Infant health

Poor living conditions and other socio-economic factors affect the health of mothers and newborns, but the quality of health care can greatly reduce the number of infant deaths, particularly by addressing life-threatening issues during the neonatal period (i.e. the first month of life). The main causes of death during the first month are congenital anomalies, prematurity and other conditions arising during pregnancy. For deaths beyond the first month (post neonatal mortality), there tends to be a greater range of causes, with the most common being sudden unexpected death in infancy (Euro-Peristat, 2018).

Infant mortality rates are low in most EU countries, with an average of less than 3.5 deaths per 1 000 live births across EU countries in 2018 (Figure 3.13). However, a small group of countries – Malta, Romania, Bulgaria and the Slovak Republic – still have infant mortality rates of 5 deaths per 1 000 live births or more. In Malta, infant mortality rates are higher because induced abortions following the detection of congenital anomalies are illegal, whereas this is possible in other countries in cases of severe and/or lethal anomalies.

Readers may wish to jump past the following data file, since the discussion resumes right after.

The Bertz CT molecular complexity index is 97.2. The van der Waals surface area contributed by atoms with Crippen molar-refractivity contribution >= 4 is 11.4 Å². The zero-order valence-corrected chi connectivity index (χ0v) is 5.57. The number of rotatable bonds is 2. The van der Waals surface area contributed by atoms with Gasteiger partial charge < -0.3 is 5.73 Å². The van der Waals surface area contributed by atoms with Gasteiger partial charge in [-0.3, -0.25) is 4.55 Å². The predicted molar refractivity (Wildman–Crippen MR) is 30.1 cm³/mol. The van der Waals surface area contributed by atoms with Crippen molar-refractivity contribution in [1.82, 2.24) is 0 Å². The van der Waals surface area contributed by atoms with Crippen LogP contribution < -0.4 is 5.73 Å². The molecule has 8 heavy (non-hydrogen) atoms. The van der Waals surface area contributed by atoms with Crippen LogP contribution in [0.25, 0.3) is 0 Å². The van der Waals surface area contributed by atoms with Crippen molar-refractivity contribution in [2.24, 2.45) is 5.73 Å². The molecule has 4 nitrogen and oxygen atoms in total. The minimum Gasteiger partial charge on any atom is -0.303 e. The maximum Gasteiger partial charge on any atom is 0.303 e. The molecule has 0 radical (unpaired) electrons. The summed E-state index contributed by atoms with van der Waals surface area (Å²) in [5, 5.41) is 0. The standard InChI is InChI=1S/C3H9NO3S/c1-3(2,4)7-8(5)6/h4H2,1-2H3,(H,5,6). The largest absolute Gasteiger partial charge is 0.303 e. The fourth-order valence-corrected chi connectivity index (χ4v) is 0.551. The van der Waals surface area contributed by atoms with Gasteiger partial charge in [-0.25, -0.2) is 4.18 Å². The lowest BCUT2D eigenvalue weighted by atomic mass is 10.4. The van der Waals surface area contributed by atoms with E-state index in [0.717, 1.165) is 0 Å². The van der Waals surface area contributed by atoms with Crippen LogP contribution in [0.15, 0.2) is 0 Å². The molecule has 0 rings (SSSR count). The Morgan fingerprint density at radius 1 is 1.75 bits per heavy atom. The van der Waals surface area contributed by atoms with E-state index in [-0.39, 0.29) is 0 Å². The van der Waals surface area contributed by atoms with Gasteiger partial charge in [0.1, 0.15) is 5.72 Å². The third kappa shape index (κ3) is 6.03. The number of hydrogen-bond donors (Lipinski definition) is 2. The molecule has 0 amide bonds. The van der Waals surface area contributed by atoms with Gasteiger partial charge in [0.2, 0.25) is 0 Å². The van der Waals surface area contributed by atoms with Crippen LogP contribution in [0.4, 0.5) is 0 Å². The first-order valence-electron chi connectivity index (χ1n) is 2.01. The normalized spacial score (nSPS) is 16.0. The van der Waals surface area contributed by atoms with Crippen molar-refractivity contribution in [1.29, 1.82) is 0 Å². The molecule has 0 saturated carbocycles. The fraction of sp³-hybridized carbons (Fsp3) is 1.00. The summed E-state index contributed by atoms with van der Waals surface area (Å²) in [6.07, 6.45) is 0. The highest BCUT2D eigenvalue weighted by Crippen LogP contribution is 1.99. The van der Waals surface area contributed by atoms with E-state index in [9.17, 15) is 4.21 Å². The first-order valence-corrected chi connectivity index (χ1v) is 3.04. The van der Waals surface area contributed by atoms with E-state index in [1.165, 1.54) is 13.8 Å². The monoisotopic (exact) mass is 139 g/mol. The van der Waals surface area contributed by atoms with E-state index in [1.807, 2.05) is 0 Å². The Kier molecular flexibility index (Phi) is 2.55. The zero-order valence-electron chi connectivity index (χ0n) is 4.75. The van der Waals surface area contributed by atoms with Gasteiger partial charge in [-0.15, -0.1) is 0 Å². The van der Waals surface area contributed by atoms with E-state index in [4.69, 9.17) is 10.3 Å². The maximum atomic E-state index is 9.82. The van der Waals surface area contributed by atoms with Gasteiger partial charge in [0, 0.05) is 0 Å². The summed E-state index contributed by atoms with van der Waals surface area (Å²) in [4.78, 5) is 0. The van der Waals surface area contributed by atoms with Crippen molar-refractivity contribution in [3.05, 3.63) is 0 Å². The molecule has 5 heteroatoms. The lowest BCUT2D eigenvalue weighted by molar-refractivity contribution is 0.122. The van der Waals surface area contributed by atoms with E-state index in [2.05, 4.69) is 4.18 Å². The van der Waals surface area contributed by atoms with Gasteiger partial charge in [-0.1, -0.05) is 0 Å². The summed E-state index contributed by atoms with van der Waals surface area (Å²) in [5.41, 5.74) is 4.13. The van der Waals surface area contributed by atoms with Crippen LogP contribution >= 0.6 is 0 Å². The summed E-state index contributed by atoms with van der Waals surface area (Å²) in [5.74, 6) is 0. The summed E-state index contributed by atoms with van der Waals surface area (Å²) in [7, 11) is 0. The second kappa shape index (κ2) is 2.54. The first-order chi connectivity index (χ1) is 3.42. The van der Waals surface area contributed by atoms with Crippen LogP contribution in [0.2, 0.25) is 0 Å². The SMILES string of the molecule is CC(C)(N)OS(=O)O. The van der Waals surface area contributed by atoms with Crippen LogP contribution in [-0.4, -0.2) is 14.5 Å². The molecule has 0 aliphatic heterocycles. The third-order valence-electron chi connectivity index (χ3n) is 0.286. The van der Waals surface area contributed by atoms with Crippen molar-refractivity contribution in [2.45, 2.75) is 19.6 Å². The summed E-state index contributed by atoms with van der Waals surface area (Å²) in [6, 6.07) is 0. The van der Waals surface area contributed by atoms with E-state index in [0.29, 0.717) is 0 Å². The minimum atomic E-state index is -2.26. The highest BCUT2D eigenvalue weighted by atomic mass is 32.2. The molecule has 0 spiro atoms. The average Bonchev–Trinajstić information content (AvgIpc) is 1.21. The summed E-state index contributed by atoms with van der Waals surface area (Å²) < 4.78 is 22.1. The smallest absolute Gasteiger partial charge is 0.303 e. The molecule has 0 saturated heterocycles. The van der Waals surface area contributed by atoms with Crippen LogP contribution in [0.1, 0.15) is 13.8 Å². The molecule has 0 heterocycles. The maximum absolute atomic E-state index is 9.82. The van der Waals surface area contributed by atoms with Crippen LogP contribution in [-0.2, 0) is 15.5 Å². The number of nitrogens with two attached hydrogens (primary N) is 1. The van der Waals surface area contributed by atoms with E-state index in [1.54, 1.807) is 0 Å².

All European countries have achieved notable progress in reducing infant mortality rates over the past few decades. The EU average went down from over 10 deaths per 1 000 live births in 1990 to 3.4 deaths in 2018. Reductions in infant mortality rates have been particularly rapid in Bulgaria and Romania, converging towards the EU average (Figure 3.14).

Across EU countries, 1 in 15 babies (6.6%) weighed less than 2 500 grammes at birth in 2018 (Figure 3.15). Low birthweight can occur as a result of restricted foetal growth or from pre-term birth. Low birthweight infants have a greater risk of poor health or death, require a longer period of hospitalisation after birth, and are more likely to have health problems and disabilities later in life. Some of the main risk factors for low birthweight include maternal smoking, alcohol consumption and poor nutrition during pregnancy, low body mass index, lower socio-economic status, having had in-vitro fertilisation treatment and multiple births, and higher maternal age.

The percentage of low birthweight is more than two-times greater in some EU countries than in others. There is a marked geographical variation that may reflect physiological differences in mothers and babies. The Baltic countries (Estonia, Latvia and Lithuania) and Nordic countries (Finland, Sweden and Denmark) have the lowest proportion of low birthweight babies, whereas some countries in Southern and Eastern Europe (Cyprus, Greece, Bulgaria and Portugal) have the highest proportion.

Between 2010 and 2018, some countries like Austria and the Czech Republic registered substantial reductions in the percentage of low birthweight babies, whereas this share remained fairly stable in most other countries.


Euro-Peristat (2018), European Perinatal Health Report: Core indicators of the health and care of pregnant women and babies in Europe in 2015, November 2018.

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